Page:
great tip about the dedicated dry socks. i call them "sacred socks" they never leave my bag and i only wear them to sleep. i learned this for my instructor on an OB mountaineering course. it makes a huge impact on your ability to resist the cold.

Erich Langner
(eclassic) - F
tried it on 11/21/2010 08:49:30 MST Print View

went up to upper benson piseco and placid this weekend on a little scouting mission. the above poster is right its really muddy and wet up there. not quite cold enough during the day yet. i might wait for january to do this trip. by then it will be cold enough to keep the ground dry. well not dry but manageable.

i also drove to the white mountains to try and find some snow. i found some but not enough to use snow shoes. i walked around for a few hour in the cascadias to get a feel for them in the snow. THESE ARE NOT GOOD FOR SNOW!!! at least without an overboot.

the mesh uppers are kind of weak, i wish they where a bit more water resistant. though they were designed to deflect water not to deal with snow melting on you foot. also the suede like materiel of the shoe acted like a magnet for snow and ice. i decided to send them back(love rei for that). not that they aren't great shoes. the sole is really rugged and they have great traction. but i cant afford these and overboots.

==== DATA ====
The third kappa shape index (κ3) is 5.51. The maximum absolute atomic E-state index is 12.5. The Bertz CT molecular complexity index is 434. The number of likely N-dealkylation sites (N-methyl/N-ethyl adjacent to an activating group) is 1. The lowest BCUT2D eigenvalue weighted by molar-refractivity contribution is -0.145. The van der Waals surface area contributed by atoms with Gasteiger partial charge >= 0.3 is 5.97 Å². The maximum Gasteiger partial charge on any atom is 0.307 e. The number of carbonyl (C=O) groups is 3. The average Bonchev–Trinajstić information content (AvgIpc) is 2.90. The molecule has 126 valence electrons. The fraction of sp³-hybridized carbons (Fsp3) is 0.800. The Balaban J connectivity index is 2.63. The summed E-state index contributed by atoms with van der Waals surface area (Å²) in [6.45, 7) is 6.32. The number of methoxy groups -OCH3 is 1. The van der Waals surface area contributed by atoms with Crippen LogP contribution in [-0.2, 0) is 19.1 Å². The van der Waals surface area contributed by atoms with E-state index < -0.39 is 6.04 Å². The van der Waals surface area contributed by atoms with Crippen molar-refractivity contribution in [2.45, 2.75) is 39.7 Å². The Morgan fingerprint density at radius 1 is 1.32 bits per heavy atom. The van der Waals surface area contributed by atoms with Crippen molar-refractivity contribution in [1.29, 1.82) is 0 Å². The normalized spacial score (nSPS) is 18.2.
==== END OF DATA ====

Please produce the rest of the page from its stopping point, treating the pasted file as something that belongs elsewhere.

the 40 belows look great but i can buy real winter boots for that. plus i have gaiters so i feel that would be a waste. it does break my heart to send these back, but im exchanging them for the merrel lightweight winter boot(on sale!) they're cheaper and better suited for my purposes.

if i was doing a really long thru hike with the occasional bit of snow trail runners would probably do ok. but as this will be a snowshoe journey the light boots are probably better. i hate boots though so im a bit sad about ditching the cascadias. im really glad i decided to do a bit of scouting, saved me alot of trouble.

Edited by eclassic on 11/21/2010 08:52:13 MST.

Greg Mihalik
(greg23) - M

Locale: Colorado
Re: tried it on 11/21/2010 09:19:58 MST Print View

"Lightweight Footwear Systems for Snow Travel Part 1,2, & 3: Principles and Techniques for Keeping Feet Dry and Warm" by Will Rietveld and Janet Reichl

Excellent information on winter footwear.

Edited by greg23 on 11/21/2010 09:25:39 MST.

Mike M
(mtwarden) - MLife

Locale: Montana
boots on 11/21/2010 09:40:42 MST Print View

if you go to a dedicated snowshoe boot, look at the Merrell Thermo 6- has both thinsulate and polartec insulation, if your moving these will keep your feet toasty to very low temps

the gaiter d ring and snowshoe strap ridge in the rear are welcome additions

not overly heavy for winter boots either, been very happy w/ mine

Karl Gottshalk
(kgottshalk) - MLife

Locale: Maine USA
snow shoeing in trail runners? on 11/21/2010 11:45:17 MST Print View